updated 8/24/2005 6:43:02 PM ET 2005-08-24T22:43:02

The outlook for predicting the weather is improving.

Beginning this month the complex computer programs used by forecasters are getting more data on temperatures, water vapor and gases in the air and on how the ground affects the weather, the National Oceanic and Atmospheric Administration said Wednesday.

“This advancement makes it possible for NOAA forecasters to produce more skillful forecasts,” said National Weather Service director David L. Johnson. “When the GFS improves, nearly all of the National Weather Service’s operational forecasts improve.”

GFS is the Global Forecast System, which is used to develop a variety of forecasts up to 15 days in advance including hurricanes, heavy rain, drought, snowstorms, icing and aviation outlooks. It forecasts wind, temperature, humidity and air pressure from the ground up to 35 miles above the Earth.

NOAA said the program now includes a better look at the physics of the atmosphere, a clearer representation of the Earth’s terrain and improved satellite data as well as other technical changes.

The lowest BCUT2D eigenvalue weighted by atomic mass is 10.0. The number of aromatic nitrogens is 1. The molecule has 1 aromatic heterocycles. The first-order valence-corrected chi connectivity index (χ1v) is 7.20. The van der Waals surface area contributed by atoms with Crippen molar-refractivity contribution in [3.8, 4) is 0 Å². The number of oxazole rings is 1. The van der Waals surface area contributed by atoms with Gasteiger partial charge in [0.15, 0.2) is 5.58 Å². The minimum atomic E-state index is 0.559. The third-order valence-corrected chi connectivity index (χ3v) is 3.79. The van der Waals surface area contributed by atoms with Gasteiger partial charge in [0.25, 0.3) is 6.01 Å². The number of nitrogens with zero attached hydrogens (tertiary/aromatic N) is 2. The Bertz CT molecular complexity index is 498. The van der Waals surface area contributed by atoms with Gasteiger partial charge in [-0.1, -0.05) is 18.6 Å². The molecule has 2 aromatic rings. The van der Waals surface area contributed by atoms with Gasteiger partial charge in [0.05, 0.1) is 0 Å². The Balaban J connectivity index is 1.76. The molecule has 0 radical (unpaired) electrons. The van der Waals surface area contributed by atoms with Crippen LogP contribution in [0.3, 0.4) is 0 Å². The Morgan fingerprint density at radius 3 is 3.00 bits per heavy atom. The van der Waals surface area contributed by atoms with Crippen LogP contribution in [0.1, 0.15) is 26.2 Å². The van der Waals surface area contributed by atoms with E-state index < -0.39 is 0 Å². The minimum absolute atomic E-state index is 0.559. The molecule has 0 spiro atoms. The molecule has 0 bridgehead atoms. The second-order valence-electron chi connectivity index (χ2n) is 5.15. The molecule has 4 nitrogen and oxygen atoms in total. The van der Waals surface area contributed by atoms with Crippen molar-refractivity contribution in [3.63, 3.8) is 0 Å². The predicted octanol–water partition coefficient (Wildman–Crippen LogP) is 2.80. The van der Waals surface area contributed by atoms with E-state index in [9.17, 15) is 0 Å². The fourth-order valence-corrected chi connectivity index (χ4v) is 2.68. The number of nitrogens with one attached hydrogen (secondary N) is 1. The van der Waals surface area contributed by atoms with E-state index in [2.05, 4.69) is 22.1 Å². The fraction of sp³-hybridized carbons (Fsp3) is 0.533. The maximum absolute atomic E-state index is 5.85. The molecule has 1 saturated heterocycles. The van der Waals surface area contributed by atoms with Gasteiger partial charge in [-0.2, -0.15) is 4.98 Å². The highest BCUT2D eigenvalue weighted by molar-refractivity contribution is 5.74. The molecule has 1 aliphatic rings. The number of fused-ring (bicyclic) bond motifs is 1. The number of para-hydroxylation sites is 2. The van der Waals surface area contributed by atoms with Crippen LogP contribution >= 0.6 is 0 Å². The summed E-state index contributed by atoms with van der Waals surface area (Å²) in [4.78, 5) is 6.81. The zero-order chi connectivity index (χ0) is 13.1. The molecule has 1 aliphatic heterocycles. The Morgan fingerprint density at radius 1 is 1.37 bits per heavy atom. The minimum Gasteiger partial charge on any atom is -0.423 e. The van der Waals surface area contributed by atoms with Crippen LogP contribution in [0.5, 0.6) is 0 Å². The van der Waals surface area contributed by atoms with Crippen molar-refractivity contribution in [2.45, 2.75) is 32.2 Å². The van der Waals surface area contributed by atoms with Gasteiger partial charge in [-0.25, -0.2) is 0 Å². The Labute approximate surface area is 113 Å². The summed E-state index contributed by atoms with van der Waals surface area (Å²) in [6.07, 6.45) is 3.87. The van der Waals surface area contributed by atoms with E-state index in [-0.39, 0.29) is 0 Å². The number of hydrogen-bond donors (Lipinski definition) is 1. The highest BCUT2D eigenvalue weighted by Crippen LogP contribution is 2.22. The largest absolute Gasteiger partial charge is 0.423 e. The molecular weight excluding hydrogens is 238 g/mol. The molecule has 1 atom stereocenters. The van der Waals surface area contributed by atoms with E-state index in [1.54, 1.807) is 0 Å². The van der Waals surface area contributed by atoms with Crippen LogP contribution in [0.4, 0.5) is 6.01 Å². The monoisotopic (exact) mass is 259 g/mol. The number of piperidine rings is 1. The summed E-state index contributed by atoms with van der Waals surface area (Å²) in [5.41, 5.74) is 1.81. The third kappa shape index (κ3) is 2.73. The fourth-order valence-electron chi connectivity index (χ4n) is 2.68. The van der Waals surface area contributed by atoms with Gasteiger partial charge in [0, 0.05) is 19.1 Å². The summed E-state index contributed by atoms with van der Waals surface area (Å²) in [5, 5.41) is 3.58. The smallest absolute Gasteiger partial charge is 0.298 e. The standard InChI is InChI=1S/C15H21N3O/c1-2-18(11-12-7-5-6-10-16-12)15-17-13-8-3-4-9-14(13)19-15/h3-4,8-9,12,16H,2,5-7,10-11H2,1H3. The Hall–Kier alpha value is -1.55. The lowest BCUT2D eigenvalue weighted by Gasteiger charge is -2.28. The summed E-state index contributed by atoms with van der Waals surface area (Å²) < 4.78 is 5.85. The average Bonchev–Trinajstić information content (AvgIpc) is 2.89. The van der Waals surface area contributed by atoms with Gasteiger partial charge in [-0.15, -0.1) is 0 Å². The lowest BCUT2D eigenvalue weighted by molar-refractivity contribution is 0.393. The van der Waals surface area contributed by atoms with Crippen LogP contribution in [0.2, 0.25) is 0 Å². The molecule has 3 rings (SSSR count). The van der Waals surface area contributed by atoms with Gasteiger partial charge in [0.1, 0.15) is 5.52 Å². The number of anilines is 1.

“Our nation will have longer-ranging alerts and forecasts through these improvements to the current system,” said Conrad C. Lautenbacher, NOAA administrator.

Among the improvements was adding data from NASA’s Atmospheric Infrared Sounder aboard the Aqua satellite.

With the improved forecast system the scientists say they expect a 12 percent to 15 percent reduction in hurricane track forecast errors at 24 through 36 hours and about a 20 percent reduction in track forecast errors at four to five days.

Stephen Lord, director of the NOAA Environmental Modeling Center, said a significant part of the change is an increase in the resolution of the GFS.

The computer model can now look at areas as small as 22 miles across, down from 35 miles previously.

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